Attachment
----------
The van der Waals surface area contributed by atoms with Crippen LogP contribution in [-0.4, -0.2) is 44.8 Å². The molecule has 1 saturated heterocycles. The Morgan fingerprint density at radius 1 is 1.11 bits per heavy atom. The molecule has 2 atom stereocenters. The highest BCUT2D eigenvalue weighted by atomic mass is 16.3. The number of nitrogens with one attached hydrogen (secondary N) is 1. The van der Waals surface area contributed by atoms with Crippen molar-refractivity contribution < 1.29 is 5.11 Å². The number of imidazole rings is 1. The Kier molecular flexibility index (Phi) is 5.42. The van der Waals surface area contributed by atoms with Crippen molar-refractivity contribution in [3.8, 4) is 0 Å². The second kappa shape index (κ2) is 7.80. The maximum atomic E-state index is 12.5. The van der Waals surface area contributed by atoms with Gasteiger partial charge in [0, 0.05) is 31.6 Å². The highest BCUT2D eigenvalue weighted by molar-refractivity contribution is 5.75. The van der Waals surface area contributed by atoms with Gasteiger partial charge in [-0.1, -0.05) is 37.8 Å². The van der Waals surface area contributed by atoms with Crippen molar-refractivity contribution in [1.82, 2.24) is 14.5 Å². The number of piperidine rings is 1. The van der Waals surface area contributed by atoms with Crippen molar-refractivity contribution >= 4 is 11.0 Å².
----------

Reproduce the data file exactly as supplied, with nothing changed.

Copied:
The van der Waals surface area contributed by atoms with Crippen LogP contribution in [-0.4, -0.2) is 44.8 Å². The molecule has 1 saturated heterocycles. The Morgan fingerprint density at radius 1 is 1.11 bits per heavy atom. The molecule has 2 atom stereocenters. The highest BCUT2D eigenvalue weighted by atomic mass is 16.3. The number of nitrogens with one attached hydrogen (secondary N) is 1. The van der Waals surface area contributed by atoms with Crippen molar-refractivity contribution < 1.29 is 5.11 Å². The number of imidazole rings is 1. The Kier molecular flexibility index (Phi) is 5.42. The van der Waals surface area contributed by atoms with Crippen molar-refractivity contribution in [3.8, 4) is 0 Å². The second kappa shape index (κ2) is 7.80. The maximum atomic E-state index is 12.5. The van der Waals surface area contributed by atoms with Gasteiger partial charge in [0, 0.05) is 31.6 Å². The highest BCUT2D eigenvalue weighted by molar-refractivity contribution is 5.75. The van der Waals surface area contributed by atoms with Gasteiger partial charge in [-0.1, -0.05) is 37.8 Å². The van der Waals surface area contributed by atoms with Crippen molar-refractivity contribution in [1.82, 2.24) is 14.5 Å². The number of piperidine rings is 1. The van der Waals surface area contributed by atoms with Crippen molar-refractivity contribution >= 4 is 11.0 Å².